Unanswered questions about Nigeria’s dream car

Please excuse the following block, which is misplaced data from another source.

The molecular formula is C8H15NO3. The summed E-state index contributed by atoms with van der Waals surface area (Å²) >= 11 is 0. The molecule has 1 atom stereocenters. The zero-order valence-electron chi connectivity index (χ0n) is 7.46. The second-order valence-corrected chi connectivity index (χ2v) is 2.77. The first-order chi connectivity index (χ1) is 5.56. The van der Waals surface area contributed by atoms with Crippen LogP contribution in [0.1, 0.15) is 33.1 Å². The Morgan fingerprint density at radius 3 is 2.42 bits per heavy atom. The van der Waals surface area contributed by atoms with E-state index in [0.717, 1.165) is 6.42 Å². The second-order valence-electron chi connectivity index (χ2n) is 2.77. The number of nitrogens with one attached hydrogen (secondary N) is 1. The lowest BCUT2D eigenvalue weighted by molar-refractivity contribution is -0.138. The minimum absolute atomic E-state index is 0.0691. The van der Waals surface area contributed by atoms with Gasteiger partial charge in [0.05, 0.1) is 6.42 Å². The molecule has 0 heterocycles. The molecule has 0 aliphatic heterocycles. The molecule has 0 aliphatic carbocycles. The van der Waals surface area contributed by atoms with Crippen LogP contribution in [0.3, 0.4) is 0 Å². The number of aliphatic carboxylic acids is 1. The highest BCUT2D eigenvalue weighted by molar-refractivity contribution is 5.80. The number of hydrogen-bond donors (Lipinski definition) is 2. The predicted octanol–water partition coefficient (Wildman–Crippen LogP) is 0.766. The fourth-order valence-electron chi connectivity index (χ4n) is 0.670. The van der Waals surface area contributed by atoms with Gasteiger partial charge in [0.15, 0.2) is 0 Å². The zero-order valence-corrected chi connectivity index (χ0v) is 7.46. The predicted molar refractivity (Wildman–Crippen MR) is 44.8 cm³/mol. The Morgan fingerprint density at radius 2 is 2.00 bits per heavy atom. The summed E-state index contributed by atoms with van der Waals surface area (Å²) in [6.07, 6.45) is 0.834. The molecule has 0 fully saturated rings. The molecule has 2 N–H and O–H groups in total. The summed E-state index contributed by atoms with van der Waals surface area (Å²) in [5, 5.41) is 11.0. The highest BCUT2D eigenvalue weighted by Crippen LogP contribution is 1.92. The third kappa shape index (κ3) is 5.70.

IT is just as well President Goodluck Jonathan never allows himself to be distracted by the hysterics of critics of his administration and his party, PDP. I think he has finally come to terms with this ceaseless attack in spite of his valiant efforts and giant achievements in the implementation of his own transformation agenda as parts of price of leadership. In recent times, in areas such as the aviation sector where giant steps are being made, his embattled minister of Aviation, Princess Stella Oduah has chosen to celebrate these achievements on her own. In the case of the agriculture sector, the achievement is selfevident with the availability of cassava bread initially restricted to the table of the rich and those in government now within the reach of ordinary people. In far away Davos, Switzerland, the attention of the media was on the energy sector. Predictably, the greatest news-that we are finally going to have our own ‘made in Nigeria car’, which in government’s view, deserved celebration, got drowned in the cynics lamentation about the fraudulent implementation of the privatisation of the iron and steel sector, which they claim has sealed our hope of ever becoming an industrialized nation. But the happy news of a Nigerian dream car, first broken to the president by Carlos Chosen, the Managing Director of Nissan in Davos, Switzerland, is according to the government, ‘a boost to its National Automobile Policy’ whose objective ‘is to make new cars affordable to more Nigerians.’ Towards this end the government ‘will encourage Nissan to produce cars in the range of N1.2 to 1.5million. And as a demonstration of government seriousness, it has already set aside N240m to purchase some of the products that are still being expected to roll out from the plant in April for ‘SURE P’. To confirm the commitment of NISSAN, Carlos Chosen has indicated the company will bring its ‘global suppliers to guarantee quality spare parts and create a viable auto mobile support industry’. On its part, our own government is committed to building of ‘automotive test centres and laboratories to conduct vehicle hemoglobin comprehensive test of parts and component that will enhance overall product quality.’ Perhaps government is restricting our participation to this limited role because of its experience in the last 14 years. It will be recalled PDP administration at the onset of the fourth republic inherited a thriving automobile support industry. Michelin and Dunlop that have since relocated outside Nigeria were active, employing thousands of Nigerians, until the energy crisis coupled with government’s indiscriminate issuance of import licences and granting of waivers drove them out of the country. Similarly, there were about 16 viable battery manufacturing firms spread from Ojota, Trade fair complex in Lagos, through Keana, Nasarawa , Goni Gora, Chikun,and Sabo, all in Kaduna; Jimeta-Yola, Adamawa, Oluyole, Oyo and Nnewi in Anambra State. They suffered similar fate because of massive importation of both fairly used and sub-standard battery products from China, Korea and Turkey. In place of popular local brands like Exide and Ibeafo batteries, we today have as many brands as there are importers, most with a life span of six to 12 months. Much as it can be said that the president is implementing his party economic policies which many argue favour only the privileged and those in government, the president can take advantage of hindsight to find out why the efforts of ‘Nigerian dream car’ by past Nigerian governments failed? It is on record for instance that between 1970- 1980, the government, in conjunction with some automobile plants in Europe set up Peugeot Nigeria Ltd. (PAN), Kaduna, and Volkswagen of Nigeria Ltd. (VWON) Lagos; Anambra Motor Manufacturing Company (ANAMMCO), Enugu, Styr Nigeria Ltd., Bauchi, National Truck Manufacturers (NTM), Kano, and Leyland Nigeria Ltd. Ibadan. Prices of products of the locally assembled vehicles skyrocketed beyond the reach of Nigerians who resorted to fairly used (tokunbo) cars. Most of these government initiatives even after privatization by PDP government had by 2007 collapsed. Our problem is complex. Precisely because of greed, our reckless leaders have been unable to manage areas where we have comparative competitive advantage like large rubber plantations and byproducts of petroleum refined products to sustain and support the tyre and battery manufacture sectors. But this has been compounded by our past colonial masters who have resolved to retain our big market for their finished products or as dumping ground for their obsolete industrial complexes. The result of our new plan for local assembly plant for the Nigerian dream car is therefore not going to be different from what happened in the 1980s when France and Germany sold their refurbished obsolete plants to Nigeria after acquiring new technology. The new Nigeria assembly plant will probably roll out models already on their way out in the home country. In an environment where there are no rules and where government endlessly engages in issuance of import licenses and granting of waivers for party sympathizers, the local assembled cars will most certainly face competition from the state of the art, new, computerized and more fuel efficient products we cannot prevent from entering the Nigerian market. In a free market economy, how does a government that cannot control price of kerosene in spite of billions of subsidy maintain a regime of subsidy to keep price of the Nigeria dream car at N1.5m? Who are the share holders of the company? In an incisive opinion piece in this newspaper last week, Kunle Bello a retired Managing Director of M-Tel referred us to ‘The British Privatisation scheme that took off in 1979 and transferred about 50 companies to private hands of over 10million shareholders out of a population of about 52m and raising more than #50billion from the scheme for the exchequer. In the case of the French-regulated privatization, it led to allotment of shares by France’s ministry of finance to firms, employees, public and even private investors. He drew comparison between these and our own process whereby our own BPE (Bureau for Public Enterprises) according to House probe, merely supervised underhand dealings by privileged group as shown by the sales of Daily Times , NICON, Nigerian Newsprint Manufacturing Company (NNMC) Oku Iboku and, Aluminiium Smelter Company of Nigeria (ALSCON) Ikot Abasi .etc. What is the share spread of the recently privatized energy sector whose new owners now plead for government for equity participation? In the ongoing energy sector summit, the minister of finance disclosed only this Monday that government is setting aside 500 million dollars to aid the new investors in the energy sector. What was the outcome of such bailouts for the aviation, textile and banking sectors? This is why Nigerians need more information on the ownership structure of the company that is saddled with the responsibility of manufacturing the Nigeria dream car at a government pegged price.